Nomthandazo Rumbu is used to travelling the road with a child suffering from congenital heart disease.
Her daughter, Isemihle, six months-old, was diagnosed shortly after birth by Dr Goosen from Cecilia Makiwane Hospital with two holes in her heart. The holes were closed in an operation in September 2017 at Red Cross Children’s Hospital in Cape Town.
She has already seen her daughter gaining weight, a vast improvement on the first couple of months of her short life.
The Reeston mother was not as fortunate three years ago. Her first-born, aged only nine months, died of an enlarged heart. Rumbu laments the fact that she had access to very little information about CHD at that stage.
“When my first child was ill, I didn’t know anything about heart disease. If I did know…” her voice trails off as she reflects on the pain of losing a child. “Many times I took him to the clinic and I was sent home with Panado, the staff said he just had a fever.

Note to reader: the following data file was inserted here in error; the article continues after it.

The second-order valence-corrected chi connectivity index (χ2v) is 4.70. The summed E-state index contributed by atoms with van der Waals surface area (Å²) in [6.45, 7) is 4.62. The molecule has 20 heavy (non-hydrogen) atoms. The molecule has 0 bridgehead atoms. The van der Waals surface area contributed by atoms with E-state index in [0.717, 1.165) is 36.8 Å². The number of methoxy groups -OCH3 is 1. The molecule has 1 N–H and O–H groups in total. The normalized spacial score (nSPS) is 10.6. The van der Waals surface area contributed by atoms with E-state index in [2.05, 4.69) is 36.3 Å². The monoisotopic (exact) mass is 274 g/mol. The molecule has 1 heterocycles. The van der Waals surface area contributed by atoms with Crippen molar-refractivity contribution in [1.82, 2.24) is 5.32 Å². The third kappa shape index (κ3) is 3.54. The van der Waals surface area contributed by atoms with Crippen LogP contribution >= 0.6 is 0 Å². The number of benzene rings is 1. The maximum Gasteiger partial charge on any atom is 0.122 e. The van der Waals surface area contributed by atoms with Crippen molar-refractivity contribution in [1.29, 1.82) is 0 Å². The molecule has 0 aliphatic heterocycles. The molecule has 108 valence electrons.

“I think there is a big problem in our community with heart disease among children. Before I knew nothing about heart disease. Now I have experience of my (children) and I speak to other people about the issue. Government is not doing enough to educate people about heart disease.”
Rumbu’s experience of the in-hospital treatment at Frere has not been good, her child developed foot sores from a surgical band while being treated in the ICU.
“At Red Cross hospital they check the children every hour.
“The services in the Eastern Cape are very poor and are not the same as in the Western Cape. Everything is different.”
Rumbu says that children in the Western Cape with CHD receive a grant from their first month after birth, whereas in the Eastern Cape, the grant only kicks in after a year.